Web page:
In this delicate context, family is more than ever the object of policies and the subject of public debates, involving civil society members and organizations, state actors, as well as transnational and international bodies. It is reaffirmed as the core of society and “the key building block of a society” in adherence to Islamic principles and values. Both the Qatar National Development Strategy (2011-2016) and Saudi Arabia’s Vision 2030 Roadmap advocate the strengthening of family cohesion and women’s empowerment. For the Qatari government, “ensuring the continuity of cohesive families and large households is crucial to the national vision”, and the government’s objective is to develop a program that seeks to “[solidify] the role of marriage and family ties” and lower divorce rates within society. For the Saudis, women are “yet another great asset, [with] over 50 percent of [their] university graduates being female”, they are to be granted equal opportunities with men and an increased share in employment. Social rights and, in some cases, access to citizenship are also available to the children of Gulf mothers, as well as to select categories of foreign nationals: these measures mark a change in regard to previous strictly patrilineal descent- and kin-based access to citizenship rights.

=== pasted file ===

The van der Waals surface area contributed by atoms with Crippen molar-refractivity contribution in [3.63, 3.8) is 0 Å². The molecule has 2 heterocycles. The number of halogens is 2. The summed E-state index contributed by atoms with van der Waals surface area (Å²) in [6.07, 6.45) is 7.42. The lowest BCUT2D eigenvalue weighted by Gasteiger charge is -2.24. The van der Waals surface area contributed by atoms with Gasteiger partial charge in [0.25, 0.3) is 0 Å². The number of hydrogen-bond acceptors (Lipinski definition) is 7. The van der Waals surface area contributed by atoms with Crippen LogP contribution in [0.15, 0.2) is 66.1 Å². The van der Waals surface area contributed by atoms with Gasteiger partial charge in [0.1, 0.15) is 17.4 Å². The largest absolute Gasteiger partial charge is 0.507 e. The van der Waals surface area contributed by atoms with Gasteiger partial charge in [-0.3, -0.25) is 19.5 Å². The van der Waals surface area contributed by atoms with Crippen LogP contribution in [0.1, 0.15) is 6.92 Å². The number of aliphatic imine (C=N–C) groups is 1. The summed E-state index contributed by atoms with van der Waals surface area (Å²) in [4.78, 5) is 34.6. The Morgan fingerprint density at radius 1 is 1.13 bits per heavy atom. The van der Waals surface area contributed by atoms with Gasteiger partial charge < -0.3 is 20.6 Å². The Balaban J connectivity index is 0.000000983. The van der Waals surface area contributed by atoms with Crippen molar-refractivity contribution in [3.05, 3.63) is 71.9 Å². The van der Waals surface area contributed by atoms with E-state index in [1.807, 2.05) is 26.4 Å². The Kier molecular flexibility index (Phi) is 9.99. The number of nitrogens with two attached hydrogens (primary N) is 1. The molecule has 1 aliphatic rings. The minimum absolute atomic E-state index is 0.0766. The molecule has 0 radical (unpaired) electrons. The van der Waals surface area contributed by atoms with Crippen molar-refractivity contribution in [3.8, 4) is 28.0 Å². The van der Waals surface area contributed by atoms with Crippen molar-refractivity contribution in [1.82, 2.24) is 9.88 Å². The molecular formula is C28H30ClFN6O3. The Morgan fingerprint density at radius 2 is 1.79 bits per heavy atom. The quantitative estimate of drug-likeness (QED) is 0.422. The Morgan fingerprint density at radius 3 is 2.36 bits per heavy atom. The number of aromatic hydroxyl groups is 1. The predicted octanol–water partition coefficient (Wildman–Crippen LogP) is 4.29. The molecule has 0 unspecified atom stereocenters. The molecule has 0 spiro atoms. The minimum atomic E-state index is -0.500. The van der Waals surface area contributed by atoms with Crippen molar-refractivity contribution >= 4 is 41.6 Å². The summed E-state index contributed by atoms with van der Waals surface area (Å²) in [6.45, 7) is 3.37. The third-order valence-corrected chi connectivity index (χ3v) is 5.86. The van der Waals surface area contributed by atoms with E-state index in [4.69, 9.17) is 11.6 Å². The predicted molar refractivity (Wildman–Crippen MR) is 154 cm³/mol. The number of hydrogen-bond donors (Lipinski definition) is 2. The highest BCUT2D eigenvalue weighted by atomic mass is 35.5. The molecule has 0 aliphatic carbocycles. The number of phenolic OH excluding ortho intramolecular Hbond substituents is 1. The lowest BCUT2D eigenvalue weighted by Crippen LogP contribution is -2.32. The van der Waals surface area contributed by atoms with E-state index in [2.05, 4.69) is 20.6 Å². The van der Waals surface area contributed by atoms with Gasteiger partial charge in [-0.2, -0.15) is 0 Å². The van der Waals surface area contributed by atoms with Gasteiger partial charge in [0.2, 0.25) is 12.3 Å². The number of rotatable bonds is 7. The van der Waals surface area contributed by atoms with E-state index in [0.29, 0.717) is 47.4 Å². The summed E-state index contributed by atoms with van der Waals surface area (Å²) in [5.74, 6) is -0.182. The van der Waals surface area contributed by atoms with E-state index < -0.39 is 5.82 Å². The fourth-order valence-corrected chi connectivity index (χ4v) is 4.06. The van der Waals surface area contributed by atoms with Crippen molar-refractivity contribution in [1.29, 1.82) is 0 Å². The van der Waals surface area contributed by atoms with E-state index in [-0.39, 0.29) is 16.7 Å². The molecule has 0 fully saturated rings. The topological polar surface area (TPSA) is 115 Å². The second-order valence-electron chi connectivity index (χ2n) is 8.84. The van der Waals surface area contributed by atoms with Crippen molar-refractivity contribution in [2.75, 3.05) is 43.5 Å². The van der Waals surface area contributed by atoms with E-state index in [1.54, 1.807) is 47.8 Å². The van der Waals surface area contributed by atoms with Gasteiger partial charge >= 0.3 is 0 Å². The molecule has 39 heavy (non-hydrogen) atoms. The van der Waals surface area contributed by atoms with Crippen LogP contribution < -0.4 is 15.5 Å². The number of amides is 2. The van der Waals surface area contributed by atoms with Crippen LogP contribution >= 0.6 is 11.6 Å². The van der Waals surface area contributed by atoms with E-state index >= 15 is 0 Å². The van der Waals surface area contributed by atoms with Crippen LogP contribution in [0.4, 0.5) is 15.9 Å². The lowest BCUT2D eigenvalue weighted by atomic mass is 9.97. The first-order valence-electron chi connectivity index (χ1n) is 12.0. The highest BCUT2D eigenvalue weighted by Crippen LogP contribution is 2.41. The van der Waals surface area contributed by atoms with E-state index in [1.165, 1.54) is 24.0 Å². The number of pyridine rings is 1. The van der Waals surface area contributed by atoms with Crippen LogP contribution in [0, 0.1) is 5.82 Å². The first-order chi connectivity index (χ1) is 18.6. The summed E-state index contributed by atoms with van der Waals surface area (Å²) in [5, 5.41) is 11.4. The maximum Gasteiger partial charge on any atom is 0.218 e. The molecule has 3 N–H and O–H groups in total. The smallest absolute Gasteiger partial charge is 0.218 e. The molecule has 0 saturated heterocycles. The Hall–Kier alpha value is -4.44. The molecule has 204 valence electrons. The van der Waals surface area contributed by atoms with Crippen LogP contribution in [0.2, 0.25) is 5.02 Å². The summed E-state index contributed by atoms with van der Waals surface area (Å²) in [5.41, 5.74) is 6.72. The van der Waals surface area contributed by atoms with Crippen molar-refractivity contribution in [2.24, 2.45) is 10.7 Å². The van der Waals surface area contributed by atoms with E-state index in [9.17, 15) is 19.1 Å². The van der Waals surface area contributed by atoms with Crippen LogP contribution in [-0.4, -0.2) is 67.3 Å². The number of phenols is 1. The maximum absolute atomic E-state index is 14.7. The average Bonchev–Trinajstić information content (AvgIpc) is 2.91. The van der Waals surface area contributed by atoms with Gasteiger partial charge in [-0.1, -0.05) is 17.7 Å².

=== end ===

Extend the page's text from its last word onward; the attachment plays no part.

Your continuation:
This issue of Arabian Humanities welcomes informative, critical and analytical, quantitative and/or qualitative contributions on family, marriage and demographic changes in the Arab Gulf States today, their diversity, paradoxes and idiosyncrasies, the (real or perceived) challenges facing families in the region, as well as, most importantly, the socio-political stakes in the current context of economic and political transition. Special attention should be devoted to the most recent, post-oil crisis period (since 2011).

Possible areas of interest and scales of observation could be: